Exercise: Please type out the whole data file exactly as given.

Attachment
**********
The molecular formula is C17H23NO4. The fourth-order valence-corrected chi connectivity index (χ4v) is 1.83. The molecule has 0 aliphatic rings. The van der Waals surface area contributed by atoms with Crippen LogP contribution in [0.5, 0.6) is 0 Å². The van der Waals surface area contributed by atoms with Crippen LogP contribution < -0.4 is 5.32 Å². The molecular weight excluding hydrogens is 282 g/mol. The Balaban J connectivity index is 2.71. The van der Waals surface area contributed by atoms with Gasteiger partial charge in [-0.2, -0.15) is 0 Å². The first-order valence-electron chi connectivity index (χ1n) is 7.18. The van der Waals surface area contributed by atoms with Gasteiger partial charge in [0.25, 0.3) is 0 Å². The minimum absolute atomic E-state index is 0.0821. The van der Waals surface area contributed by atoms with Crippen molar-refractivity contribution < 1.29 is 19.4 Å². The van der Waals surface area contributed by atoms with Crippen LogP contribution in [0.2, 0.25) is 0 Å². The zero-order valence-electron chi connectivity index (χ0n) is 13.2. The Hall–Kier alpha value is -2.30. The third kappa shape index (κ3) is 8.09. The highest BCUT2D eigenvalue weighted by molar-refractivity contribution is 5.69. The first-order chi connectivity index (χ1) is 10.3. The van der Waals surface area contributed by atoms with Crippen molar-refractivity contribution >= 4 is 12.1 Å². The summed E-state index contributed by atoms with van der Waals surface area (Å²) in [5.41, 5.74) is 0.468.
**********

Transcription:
The molecular formula is C17H23NO4. The fourth-order valence-corrected chi connectivity index (χ4v) is 1.83. The molecule has 0 aliphatic rings. The van der Waals surface area contributed by atoms with Crippen LogP contribution in [0.5, 0.6) is 0 Å². The van der Waals surface area contributed by atoms with Crippen LogP contribution < -0.4 is 5.32 Å². The molecular weight excluding hydrogens is 282 g/mol. The Balaban J connectivity index is 2.71. The van der Waals surface area contributed by atoms with Gasteiger partial charge in [-0.2, -0.15) is 0 Å². The first-order valence-electron chi connectivity index (χ1n) is 7.18. The van der Waals surface area contributed by atoms with Gasteiger partial charge in [0.25, 0.3) is 0 Å². The minimum absolute atomic E-state index is 0.0821. The van der Waals surface area contributed by atoms with Crippen molar-refractivity contribution < 1.29 is 19.4 Å². The van der Waals surface area contributed by atoms with Crippen LogP contribution in [0.2, 0.25) is 0 Å². The zero-order valence-electron chi connectivity index (χ0n) is 13.2. The Hall–Kier alpha value is -2.30. The third kappa shape index (κ3) is 8.09. The highest BCUT2D eigenvalue weighted by molar-refractivity contribution is 5.69. The first-order chi connectivity index (χ1) is 10.3. The van der Waals surface area contributed by atoms with Crippen molar-refractivity contribution >= 4 is 12.1 Å². The summed E-state index contributed by atoms with van der Waals surface area (Å²) in [5.41, 5.74) is 0.468.